The Invictus legacy for rehabilitation of service personnel
This was published under the 2010 to 2015 Conservative and Liberal Democrat coalition government
The Games provided an opportunity to learn how best to support wounded warriors through the power of sport.
On the penultimate day of the Games, while competitors challenged themselves to win medals, delegates from all 13 participating nations joined recovery experts, charities and injured personnel for a different kind of challenge.
At a summit at the iconic ArcelorMittal Orbit tower in the Queen Elizabeth Olympic Park they came together to share experiences and help each other improve the recovery process.
It was Prince Harry, champion of the Invictus Games, who set the mission for the summit:
This is an opportunity to get everybody together. I have spoken to some of the competitors, who all have a huge range of abilities and disabilities. The differences in the way they are looked after are huge. It’s important to be honest and hopefully we can all learn from each other.
And it was a talk by the captain of Team GB, Captain David Henson, and US team member Sergeant Ryan McIntosh, both seriously injured in Afghanistan, which really highlighted the struggles all wounded, injured and sick personnel face.
A father of two, Sergeant McIntosh lost his right leg below the knee when he stepped on a land mine in Afghanistan in 2010. He talked about the need to educate children and the general public and joked that he tells children that his prosthetic limb is his ‘transformer robot leg’:
It helps to diffuse the situation so they aren’t scared; after a certain stage in your recovery you can actually joke about your injury and be comfortable with yourself. This is acceptance of what has happened so you can move on.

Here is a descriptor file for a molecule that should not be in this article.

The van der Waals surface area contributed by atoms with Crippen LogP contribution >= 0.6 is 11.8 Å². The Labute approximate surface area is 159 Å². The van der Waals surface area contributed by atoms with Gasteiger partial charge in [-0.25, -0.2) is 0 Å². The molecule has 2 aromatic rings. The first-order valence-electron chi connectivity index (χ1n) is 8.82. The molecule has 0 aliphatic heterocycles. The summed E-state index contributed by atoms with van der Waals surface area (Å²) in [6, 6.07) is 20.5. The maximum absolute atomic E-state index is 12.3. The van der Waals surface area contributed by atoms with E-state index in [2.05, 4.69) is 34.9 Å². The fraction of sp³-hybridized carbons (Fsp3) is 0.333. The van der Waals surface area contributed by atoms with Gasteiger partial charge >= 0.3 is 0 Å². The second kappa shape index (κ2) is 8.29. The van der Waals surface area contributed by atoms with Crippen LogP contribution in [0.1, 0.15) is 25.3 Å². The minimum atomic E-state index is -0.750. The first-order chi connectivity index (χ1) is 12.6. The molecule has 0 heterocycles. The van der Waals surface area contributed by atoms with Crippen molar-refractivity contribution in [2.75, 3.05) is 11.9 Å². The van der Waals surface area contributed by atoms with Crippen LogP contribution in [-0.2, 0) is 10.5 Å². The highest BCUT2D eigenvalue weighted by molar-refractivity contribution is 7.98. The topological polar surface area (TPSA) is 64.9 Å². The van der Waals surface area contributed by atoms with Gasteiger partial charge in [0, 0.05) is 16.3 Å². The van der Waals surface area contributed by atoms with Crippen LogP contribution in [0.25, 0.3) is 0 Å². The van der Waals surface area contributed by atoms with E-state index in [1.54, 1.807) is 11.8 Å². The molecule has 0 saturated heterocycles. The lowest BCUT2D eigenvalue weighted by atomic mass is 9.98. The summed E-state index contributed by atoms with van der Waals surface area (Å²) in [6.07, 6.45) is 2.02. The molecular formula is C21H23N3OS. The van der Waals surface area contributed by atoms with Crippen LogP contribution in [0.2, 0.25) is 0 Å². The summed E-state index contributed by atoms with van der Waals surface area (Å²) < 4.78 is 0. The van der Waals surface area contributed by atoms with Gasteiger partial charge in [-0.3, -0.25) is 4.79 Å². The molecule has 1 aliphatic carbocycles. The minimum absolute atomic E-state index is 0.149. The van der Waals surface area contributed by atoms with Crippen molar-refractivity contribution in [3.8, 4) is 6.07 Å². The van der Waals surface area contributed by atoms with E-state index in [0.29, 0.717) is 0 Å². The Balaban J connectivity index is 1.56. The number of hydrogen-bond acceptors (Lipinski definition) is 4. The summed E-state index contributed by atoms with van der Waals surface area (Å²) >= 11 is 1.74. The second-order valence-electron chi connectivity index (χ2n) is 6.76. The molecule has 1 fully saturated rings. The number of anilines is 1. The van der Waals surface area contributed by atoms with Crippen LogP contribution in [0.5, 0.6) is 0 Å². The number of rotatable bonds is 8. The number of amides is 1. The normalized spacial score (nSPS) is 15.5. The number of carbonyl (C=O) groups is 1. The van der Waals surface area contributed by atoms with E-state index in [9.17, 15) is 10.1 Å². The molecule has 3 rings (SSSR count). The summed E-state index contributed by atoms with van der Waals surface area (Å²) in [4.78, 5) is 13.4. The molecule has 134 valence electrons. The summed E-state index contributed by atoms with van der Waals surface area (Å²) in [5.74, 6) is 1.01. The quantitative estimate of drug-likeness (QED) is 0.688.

He also spoke about the effect his injury and recovery has had on his family and the importance of discovering a new purpose:
When I was injured, my first thought was ‘this can’t happen to me, I was supposed to be a father’. But I later realised I was still a father, so my purpose became my kids, and I aimed to walk and run again as fast as I could, so I could do it with them.
And Sergeant McIntosh proved that he can do this and more when he went on to win gold, silver and bronze medals in the Games.
Speaking after the summit he spoke of his hope for the future and how the summit might help:
A summit like this is super powerful; the delegates have a lot of weight in their respective countries to be able to voice some of the concerns raised and to bring back the positives so they can build and improve their recovery programmes.
Captain Henson, who himself won gold in the IT2 200-metre final in a blisteringly fast time, also spoke about how attitudes have changed because of events like the Invictus Games:
People stop looking at you as if you are weird, and instead want to hear your story.
The Team GB captain lost both legs above the knee when he stood on an improvised explosive device whilst serving in Helmand in 2011. He said:
Every single injured person goes through something different, has a different experience, so it’s important to share all of those experiences to constantly improve the recovery support available to them.
Lieutenant General Andrew Gregory, Chief of Defence Personnel, chaired the summit. He spoke about the legacy he hopes the Invictus Games will leave and the opportunity they presented by getting all the competing nations around a table to discuss recovery:
As well as giving individuals and teams the chance to shine, the Games mark the beginning of a legacy of collaboration.
It provides the ideal opportunity for us to share experiences of how we deliver co-ordinated and long-term support for those who become wounded, injured or sick during their military service.
We all approach recovery in a different way but I believe we all share a commitment to do the best we can for those who serve our respective nations.
Published: 15 September 2014
From: Ministry of Defence